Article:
Every spring and summer, Red-shouldered Hawks make their presence known in the backyard. They soar over the cottonwood trees in the wetland just beyond the backyard and occasionally stop to perch on the trees in the backyard to see if there is anything worth eating in my yard.
They have been particularly noisy this spring soaring overhead, calling to each other with plaintive cries, and mating in full view in the cottonwoods in the wetland (far away and behind many sticks). So, this week while I have been walking out in the wetland photographing woodpeckers and wood ducks, I’ve been searching the tops of the trees for the Red-shouldered Hawk nest, and finally found it yesterday with the help of a neighbor.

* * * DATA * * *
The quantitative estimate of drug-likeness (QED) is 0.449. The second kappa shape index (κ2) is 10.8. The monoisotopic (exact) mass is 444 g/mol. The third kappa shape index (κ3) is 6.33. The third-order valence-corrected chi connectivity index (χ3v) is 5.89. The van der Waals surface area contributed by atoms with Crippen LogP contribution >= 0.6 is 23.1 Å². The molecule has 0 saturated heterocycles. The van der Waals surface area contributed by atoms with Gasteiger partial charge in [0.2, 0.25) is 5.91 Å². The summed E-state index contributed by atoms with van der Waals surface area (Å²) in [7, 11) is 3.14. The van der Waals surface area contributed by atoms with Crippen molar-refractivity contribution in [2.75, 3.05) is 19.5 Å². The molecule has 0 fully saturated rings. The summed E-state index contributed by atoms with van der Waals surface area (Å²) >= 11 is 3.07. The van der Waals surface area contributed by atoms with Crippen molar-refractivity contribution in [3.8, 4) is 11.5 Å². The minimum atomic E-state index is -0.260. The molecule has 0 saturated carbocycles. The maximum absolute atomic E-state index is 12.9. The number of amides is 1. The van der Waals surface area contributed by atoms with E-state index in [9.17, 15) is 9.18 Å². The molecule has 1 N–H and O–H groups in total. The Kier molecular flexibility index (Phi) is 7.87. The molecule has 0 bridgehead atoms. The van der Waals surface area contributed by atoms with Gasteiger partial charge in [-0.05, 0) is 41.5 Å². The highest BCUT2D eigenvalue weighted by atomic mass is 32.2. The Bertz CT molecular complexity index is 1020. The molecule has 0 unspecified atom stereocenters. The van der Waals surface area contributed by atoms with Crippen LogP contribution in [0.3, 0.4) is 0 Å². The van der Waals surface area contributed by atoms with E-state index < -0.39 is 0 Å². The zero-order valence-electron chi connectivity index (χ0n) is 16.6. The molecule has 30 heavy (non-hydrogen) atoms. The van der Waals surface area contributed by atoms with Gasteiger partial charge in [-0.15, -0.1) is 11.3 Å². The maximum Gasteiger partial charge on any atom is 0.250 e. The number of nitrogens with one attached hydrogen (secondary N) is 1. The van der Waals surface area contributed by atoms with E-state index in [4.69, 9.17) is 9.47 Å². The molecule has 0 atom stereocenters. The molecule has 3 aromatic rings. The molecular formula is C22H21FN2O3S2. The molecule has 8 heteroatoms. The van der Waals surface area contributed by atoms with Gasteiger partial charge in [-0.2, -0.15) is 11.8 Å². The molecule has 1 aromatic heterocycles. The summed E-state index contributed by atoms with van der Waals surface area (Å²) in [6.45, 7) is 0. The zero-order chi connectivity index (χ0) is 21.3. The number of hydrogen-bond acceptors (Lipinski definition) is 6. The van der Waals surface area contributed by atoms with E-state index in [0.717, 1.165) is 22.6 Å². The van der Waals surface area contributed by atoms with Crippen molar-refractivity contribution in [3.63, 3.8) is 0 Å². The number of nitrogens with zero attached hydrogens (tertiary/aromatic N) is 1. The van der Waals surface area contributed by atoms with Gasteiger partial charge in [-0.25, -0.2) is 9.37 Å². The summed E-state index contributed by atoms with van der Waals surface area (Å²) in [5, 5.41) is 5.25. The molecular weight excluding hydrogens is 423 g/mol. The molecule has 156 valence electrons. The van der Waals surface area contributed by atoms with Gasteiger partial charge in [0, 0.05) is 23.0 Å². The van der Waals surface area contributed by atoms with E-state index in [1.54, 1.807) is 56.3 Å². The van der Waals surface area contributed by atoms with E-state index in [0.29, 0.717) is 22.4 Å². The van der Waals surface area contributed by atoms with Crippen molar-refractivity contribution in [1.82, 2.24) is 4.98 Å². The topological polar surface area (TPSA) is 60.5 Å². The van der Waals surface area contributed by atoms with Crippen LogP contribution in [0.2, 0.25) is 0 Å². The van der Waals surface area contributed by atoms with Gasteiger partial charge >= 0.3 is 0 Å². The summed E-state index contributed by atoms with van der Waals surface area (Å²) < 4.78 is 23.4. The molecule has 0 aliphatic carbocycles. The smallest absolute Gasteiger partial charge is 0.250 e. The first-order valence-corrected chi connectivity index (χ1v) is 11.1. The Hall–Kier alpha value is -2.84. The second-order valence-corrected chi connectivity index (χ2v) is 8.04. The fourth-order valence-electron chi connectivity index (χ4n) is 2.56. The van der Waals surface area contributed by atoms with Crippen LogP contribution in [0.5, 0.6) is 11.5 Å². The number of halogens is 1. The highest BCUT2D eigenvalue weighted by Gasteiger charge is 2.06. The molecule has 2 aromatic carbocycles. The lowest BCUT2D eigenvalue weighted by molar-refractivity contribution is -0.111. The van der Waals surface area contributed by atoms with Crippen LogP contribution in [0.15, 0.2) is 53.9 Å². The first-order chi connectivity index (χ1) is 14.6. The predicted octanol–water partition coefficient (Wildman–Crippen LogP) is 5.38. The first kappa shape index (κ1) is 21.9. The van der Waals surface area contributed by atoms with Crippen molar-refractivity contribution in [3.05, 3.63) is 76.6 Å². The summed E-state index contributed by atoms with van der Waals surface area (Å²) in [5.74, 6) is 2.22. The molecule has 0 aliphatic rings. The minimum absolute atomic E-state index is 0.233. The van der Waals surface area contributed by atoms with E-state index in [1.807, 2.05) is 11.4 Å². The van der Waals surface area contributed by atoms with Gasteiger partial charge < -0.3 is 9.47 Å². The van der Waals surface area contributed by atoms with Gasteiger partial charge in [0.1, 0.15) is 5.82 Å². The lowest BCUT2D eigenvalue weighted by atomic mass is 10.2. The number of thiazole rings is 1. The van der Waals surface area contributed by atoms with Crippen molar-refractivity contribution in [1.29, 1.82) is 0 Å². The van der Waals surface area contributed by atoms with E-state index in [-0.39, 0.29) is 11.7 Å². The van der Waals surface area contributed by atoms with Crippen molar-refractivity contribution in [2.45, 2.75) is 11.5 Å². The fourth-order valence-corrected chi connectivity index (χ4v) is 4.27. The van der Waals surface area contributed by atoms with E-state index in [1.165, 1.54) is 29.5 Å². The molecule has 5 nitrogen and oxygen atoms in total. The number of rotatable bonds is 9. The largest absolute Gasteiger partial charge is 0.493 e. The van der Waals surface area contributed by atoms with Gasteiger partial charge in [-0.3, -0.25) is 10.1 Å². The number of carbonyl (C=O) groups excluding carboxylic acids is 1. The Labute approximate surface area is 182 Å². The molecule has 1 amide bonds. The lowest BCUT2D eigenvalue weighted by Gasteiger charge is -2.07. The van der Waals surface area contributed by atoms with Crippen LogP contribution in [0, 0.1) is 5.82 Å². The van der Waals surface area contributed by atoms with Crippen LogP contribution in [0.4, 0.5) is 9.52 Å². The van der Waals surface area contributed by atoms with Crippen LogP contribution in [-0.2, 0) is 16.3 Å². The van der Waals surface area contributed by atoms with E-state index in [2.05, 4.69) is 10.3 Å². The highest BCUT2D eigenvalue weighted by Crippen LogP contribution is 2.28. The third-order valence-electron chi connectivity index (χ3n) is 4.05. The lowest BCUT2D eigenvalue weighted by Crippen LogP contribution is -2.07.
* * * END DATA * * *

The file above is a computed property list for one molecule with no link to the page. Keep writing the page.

Trekking through the muddy wetland and across to the other side, another neighbor told me that this was a new nest this year, and that their former nest in his yard had fallen down with a heavy snowfall this past winter. Eureka! — this might the pair that have been soaring and screeching over the wetlands in previous years.
One of the effects of this pandemic “stay home” restriction is that neighbors are outside socializing from driveway to driveway in the middle of the afternoon, and are happy to point out the wildlife they have seen in their backyard. And the neighbor in whose tree the hawks built their nest kindly opened his backyard gate and let me to photograph the nest.
The fact that one of the hawks was sitting down in the nest cup probably means there are some eggs there already, and I hope this pair successfully rears a couple of chicks so that I can return to photograph this spring and summer.